Ruth Frankenberg, 'Growing up White: Feminism, Racism and the Social Geography of Childhood' (1993)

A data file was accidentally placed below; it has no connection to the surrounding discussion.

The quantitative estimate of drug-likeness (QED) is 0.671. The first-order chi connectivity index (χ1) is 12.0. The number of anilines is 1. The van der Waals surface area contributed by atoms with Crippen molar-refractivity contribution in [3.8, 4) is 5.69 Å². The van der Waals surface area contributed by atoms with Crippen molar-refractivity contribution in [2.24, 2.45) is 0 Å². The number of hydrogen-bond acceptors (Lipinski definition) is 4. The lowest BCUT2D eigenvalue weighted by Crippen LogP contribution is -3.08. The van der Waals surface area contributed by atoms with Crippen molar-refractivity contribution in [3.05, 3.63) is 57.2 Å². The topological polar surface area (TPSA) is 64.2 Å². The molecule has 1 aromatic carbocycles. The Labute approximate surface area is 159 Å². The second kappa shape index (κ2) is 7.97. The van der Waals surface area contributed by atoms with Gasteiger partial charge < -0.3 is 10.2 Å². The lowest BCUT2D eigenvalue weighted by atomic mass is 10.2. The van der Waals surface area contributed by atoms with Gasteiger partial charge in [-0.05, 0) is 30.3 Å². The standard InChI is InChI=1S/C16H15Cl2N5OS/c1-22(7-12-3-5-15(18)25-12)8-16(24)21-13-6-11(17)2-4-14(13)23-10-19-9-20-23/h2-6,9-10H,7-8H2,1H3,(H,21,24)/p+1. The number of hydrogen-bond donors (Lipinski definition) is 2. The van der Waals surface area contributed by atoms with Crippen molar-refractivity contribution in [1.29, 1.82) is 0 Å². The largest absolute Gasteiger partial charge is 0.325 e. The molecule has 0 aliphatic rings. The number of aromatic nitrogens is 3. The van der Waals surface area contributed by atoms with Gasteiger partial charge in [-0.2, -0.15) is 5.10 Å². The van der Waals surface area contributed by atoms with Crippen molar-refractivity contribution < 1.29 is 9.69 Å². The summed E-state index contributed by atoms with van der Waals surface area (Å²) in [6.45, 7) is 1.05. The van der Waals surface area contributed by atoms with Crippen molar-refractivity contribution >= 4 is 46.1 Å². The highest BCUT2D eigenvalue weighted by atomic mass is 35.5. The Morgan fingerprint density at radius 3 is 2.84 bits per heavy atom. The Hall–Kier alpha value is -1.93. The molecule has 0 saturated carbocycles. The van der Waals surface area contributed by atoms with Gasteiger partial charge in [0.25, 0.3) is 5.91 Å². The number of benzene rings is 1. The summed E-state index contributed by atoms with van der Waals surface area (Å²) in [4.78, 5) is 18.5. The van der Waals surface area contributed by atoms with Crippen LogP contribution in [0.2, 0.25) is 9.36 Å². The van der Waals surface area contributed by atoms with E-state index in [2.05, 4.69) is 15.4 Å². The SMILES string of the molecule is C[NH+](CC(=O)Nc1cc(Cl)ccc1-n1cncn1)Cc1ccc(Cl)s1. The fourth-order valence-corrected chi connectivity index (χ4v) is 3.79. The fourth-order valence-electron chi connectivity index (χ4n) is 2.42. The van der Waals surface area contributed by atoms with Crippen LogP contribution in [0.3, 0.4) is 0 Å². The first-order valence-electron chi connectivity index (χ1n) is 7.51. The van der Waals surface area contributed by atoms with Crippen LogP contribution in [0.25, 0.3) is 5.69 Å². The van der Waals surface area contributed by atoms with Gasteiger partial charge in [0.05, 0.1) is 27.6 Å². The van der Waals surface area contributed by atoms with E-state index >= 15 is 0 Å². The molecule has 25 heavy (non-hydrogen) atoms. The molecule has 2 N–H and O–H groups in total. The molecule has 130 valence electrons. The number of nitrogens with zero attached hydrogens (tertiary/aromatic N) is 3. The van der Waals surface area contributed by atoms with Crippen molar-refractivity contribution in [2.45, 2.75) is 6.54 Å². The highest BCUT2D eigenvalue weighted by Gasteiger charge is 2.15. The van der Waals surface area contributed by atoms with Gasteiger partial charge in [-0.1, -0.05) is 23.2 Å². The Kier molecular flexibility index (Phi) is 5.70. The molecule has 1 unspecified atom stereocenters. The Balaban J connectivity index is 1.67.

Most American housing is based on Levitt's model of the home as a haven for the male worker's family. Americans chose the Levittown model for housing in the late 1940s; Americans have mass-produced the home as haven and transformed their cities to fit this model and its particular social, economic, and environmental shortcomings. The Cape Cod houses recalled traditional American colonial housing. They emphasized privacy. Large-scale plans for public space and social services were sacrificed to private acreage. Each new Cape Cod house is designed to be a self-contained world, with white picket fence, green lawn, living room with television set built into the wall, kitchen with Bendix washing machine built into the laundry alcove. Americans cannot solve their current housing problems without re-examining the ideal of the single-family house that is, re-examining its history, and the ideals of family, gender, and society it embodies, as well as its design and financing.